SBI not to hold its annual accounts meeting in Kolkata from this year
For the State Bank of India holding annual accounts board meeting in Kolkata every summer was logistically challenging
Kolkata: In a blow to Kolkata’s pride, a city which lives in the shadow of its hallowed business heritage, the State Bank of India (SBI) will cease to have its annual accounts board meeting in the city from this year—a break from a tradition which dates to 1806 when Bank of Calcutta, one of the forebears of the country’s biggest lender, was founded.
Though SBI is headquartered in Mumbai, its central accounts office continues to be in Kolkata. That drew the entire top brass of the bank to Kolkata every summer to finalise the annual accounts, but not anymore. It was logistically challenging, said two key officials, who asked not to be identified.
The Hindu Business Line reported on Tuesday that the bank had decided to hold this year’s board meeting to finalise its annual accounts in Mumbai.
Historically, the central accounts office was in Kolkata because at the time of formation of Imperial Bank of India in 1921 by the merger of the three presidency banks of British India, Bank of Bengal (which started off as Bank of Calcutta) was the biggest. The two others were Bank of Bombay and Bank of Madras, started, respectively, in 1840 and 1843. The central accounts office was set up in Kolkata a few years after the merger.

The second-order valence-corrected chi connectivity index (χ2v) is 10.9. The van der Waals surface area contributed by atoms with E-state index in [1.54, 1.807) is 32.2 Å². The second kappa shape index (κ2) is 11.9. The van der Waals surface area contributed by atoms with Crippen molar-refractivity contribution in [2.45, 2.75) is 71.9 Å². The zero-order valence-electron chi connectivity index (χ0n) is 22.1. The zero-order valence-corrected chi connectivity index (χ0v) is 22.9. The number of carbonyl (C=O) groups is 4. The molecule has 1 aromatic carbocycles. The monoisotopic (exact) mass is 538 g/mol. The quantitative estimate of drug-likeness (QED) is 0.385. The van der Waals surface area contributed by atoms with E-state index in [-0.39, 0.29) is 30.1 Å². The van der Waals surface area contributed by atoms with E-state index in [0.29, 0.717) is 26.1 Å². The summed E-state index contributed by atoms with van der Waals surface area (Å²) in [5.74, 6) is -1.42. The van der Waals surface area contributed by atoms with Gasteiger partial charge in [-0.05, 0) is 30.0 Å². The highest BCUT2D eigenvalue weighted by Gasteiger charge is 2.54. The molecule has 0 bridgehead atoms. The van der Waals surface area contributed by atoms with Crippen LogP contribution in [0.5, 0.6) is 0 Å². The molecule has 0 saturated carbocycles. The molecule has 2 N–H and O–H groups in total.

In 1955, the union government took over the Imperial Bank of India under an Act of the Parliament and renamed it SBI. It was recorded in the same Act that the central accounts office would continue to be in Kolkata though the headquarters would be in Mumbai.
To be sure, nothing in the bank’s by-laws requires the management to hold its annual accounts board meeting in Kolkata. It went on as a tradition—an annual fixture that would unite the bosses with the roots of the bank, though the imposing edifice at 1 Strand Road which was the home of Bank of Bengal since 1825 has long been demolished.
“Don’t read too much into this,” said Abhik Ray, a historian who works closely with SBI and its archives. “The decision must have been taken keeping in mind the costs and logistical challenges of signing the annual accounts in Kolkata.”
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